Module index

Module: ObjNL

Objective newLISP - Real Object Oriented Programming for newLISP

Version: 1.0
Author: Greg Slepak
Location: http://www.taoeffect.com/newlisp/ObjNL.lsp.txt

Introductory Guide

The official guide is highly recommended reading if you are planning on using Objective newLISP.

What is Objective newLISP?

Objective newLISP is a new and exciting way of doing real object oriented programming in newLISP where instances are passed by reference and can easily hold references to other objects while maintaining their own mutable state.

It supports most of the object oriented concepts you'll find in other languages. It supports inheritance, interfaces (aka protocols), as well as class and instance variables.

Objects are passed by reference, so there's no problem with passing an object through multiple user-defined functions and modifying it.

Accessing instance variables no longer requires a function call plus a list traversal. Simply access the symbol directly.

Objective newLISP also enhances newLISP by providing convenient and safe macros for deep reference access.

With Objective newLISP it is possible to take full advantage of everything object-oriented programming has to offer.


There are very few conventions in ObjNL, but there are some:


newLISP 10.1.9 or higher is strongly recommended, but any version after 10.1 should work.

Version history

1.0 • initial release

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syntax: ObjNL

ObjNL is the root class for Objective newLISP. All other classes ultimately inherit from it. It defines several instance and class variables:

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syntax: (ObjNL:ObjNL)

The constructor is the default function. It is called by instantiate.

The default implementation simply returns true.

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syntax: (ObjNL:dealloc)

Called by deallocate to give the object an opportunity to release resources and objects.

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syntax: (ObjNL:equals ctx-obj)

Provides a method for classes to define what it means for objects to be equal.

The default implementation returns true if two objects are the same instance.

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syntax: (new-class sym-class [ctx-super [list-interfaces]])
parameter: sym-class - The name of the class
parameter: ctx-super - The superclass, accessible through @super
parameter: list-interfaces - Any contexts to "mixin", accessible through @interfaces

return: The context of the new class created.

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syntax: (instantiate ctx-class [arg-1 ...])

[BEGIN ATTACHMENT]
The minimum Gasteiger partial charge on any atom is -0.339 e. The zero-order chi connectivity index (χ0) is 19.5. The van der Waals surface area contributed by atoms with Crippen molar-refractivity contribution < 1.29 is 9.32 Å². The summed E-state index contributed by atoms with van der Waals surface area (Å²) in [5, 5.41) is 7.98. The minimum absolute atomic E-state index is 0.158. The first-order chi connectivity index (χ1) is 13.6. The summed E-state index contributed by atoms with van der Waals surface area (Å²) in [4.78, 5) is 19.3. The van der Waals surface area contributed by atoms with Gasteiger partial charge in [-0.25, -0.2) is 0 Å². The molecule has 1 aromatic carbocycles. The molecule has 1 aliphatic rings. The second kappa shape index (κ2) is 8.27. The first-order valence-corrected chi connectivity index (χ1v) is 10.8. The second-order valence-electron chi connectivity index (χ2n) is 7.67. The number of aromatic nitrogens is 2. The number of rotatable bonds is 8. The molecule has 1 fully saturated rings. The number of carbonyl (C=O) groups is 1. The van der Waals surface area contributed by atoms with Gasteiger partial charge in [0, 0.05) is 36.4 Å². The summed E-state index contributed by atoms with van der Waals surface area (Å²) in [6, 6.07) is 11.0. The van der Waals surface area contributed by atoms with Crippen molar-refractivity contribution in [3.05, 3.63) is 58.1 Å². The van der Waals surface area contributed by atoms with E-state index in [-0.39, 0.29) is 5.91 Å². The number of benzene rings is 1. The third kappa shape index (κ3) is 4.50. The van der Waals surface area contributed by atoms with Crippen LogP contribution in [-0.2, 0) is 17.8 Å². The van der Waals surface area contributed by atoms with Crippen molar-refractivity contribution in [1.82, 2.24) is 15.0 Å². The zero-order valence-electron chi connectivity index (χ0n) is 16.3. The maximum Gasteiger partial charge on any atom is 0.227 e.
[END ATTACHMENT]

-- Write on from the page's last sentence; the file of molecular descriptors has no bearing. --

Returns a new instance of ctx-class by calling its constructor and passing in any arguments. If the constructor returns nil then the instance is deallocated and nil is returned.

The returned object must be deallocated using the deallocate function.

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syntax: (add-interface ctx-iface ctx-obj)

Uses the function new to add ctx-iface to the object and adds the interface to ctx-objs @interfaces.

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syntax: (deallocate ctx-obj)

Calls the objects dealloc method and then delete's the object.

NOTE: On versions of newLISP prior to 10.1.9 this is a fairly slow operation, make sure to use at least version 10.1.9 with Objective newLISP.

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syntax: (implements? ctx-interface ctx-obj)

return: true or nil as to whether this ctx-obj implements ctx-interface.

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syntax: (retain ctx-obj)

Increment's ctx-obj's retain count and returns the object.

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syntax: (release ctx-obj)

Decrement's ctx-obj's retain count. Deallocates the object if the retain count hits zero.

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syntax: (autorelease ctx-obj)

Adds ctx-obj to the current MAIN:@autorelease pool and returns the object.

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syntax: (push-autorelease-pool)

Pushes a new autorelease pool onto the MAIN:@autorelease stack.

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syntax: (pop-autorelease-pool)

Pops the current MAIN:@autorelease pool and releases the objects in it.

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syntax: (. obj field-1 [field-2 [field-n]])

The dot macro is used for "deep value access":

 (new-class 'Foo)
 (new-class 'Bar)
 (context Bar)
 (define (Bar:Bar f)
 	(setf foo f)
 	true ; -> do not deallocate us if 'f' is nil
 (context Foo)
 (define (Foo:Foo b)
 	(setf bar b)
 	true ; -> do not deallocate us if 'b' is nil
 (context MAIN)
 (setf f (instantiate Foo (instantiate Bar)))
 (set (.& f bar foo) f) ; => Foo#1
 (. f bar foo bar)      ; => Bar#1

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syntax: (.& obj field-1 [field-2 [field-n]])

The dot-reference macro is similar to the dot macro, except it returns the context-qualified symbol for the final field instead of its value ("deep symbol access"). This allows you to combine it with set.

see: '.' macro for example usage.

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